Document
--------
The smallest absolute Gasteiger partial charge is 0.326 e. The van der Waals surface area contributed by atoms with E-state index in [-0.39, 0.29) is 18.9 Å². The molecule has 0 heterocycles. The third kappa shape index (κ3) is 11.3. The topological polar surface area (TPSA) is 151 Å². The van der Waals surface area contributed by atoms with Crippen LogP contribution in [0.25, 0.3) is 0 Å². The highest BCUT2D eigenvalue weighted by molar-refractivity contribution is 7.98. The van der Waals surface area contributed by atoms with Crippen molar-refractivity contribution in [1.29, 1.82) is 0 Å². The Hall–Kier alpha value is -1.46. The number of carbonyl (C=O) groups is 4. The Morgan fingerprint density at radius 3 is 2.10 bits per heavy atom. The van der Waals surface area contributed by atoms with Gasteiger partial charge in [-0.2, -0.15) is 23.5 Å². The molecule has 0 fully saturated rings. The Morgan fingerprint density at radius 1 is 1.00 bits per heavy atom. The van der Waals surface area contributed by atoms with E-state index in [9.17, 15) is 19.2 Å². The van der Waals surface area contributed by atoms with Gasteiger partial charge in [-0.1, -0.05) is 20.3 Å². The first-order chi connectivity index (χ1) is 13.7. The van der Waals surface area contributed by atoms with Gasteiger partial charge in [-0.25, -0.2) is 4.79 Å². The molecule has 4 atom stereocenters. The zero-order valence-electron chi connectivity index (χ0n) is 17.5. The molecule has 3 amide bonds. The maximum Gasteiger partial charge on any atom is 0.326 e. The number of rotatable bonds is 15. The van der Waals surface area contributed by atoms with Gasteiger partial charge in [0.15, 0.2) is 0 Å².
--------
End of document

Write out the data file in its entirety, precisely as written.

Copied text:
The smallest absolute Gasteiger partial charge is 0.326 e. The van der Waals surface area contributed by atoms with E-state index in [-0.39, 0.29) is 18.9 Å². The molecule has 0 heterocycles. The third kappa shape index (κ3) is 11.3. The topological polar surface area (TPSA) is 151 Å². The van der Waals surface area contributed by atoms with Crippen LogP contribution in [0.25, 0.3) is 0 Å². The highest BCUT2D eigenvalue weighted by molar-refractivity contribution is 7.98. The van der Waals surface area contributed by atoms with Crippen molar-refractivity contribution in [1.29, 1.82) is 0 Å². The Hall–Kier alpha value is -1.46. The number of carbonyl (C=O) groups is 4. The Morgan fingerprint density at radius 3 is 2.10 bits per heavy atom. The van der Waals surface area contributed by atoms with Gasteiger partial charge in [-0.2, -0.15) is 23.5 Å². The molecule has 0 fully saturated rings. The Morgan fingerprint density at radius 1 is 1.00 bits per heavy atom. The van der Waals surface area contributed by atoms with E-state index in [9.17, 15) is 19.2 Å². The van der Waals surface area contributed by atoms with Gasteiger partial charge in [-0.1, -0.05) is 20.3 Å². The first-order chi connectivity index (χ1) is 13.7. The van der Waals surface area contributed by atoms with Gasteiger partial charge in [-0.25, -0.2) is 4.79 Å². The molecule has 4 atom stereocenters. The zero-order valence-electron chi connectivity index (χ0n) is 17.5. The molecule has 3 amide bonds. The maximum Gasteiger partial charge on any atom is 0.326 e. The number of rotatable bonds is 15. The van der Waals surface area contributed by atoms with Gasteiger partial charge in [0.15, 0.2) is 0 Å².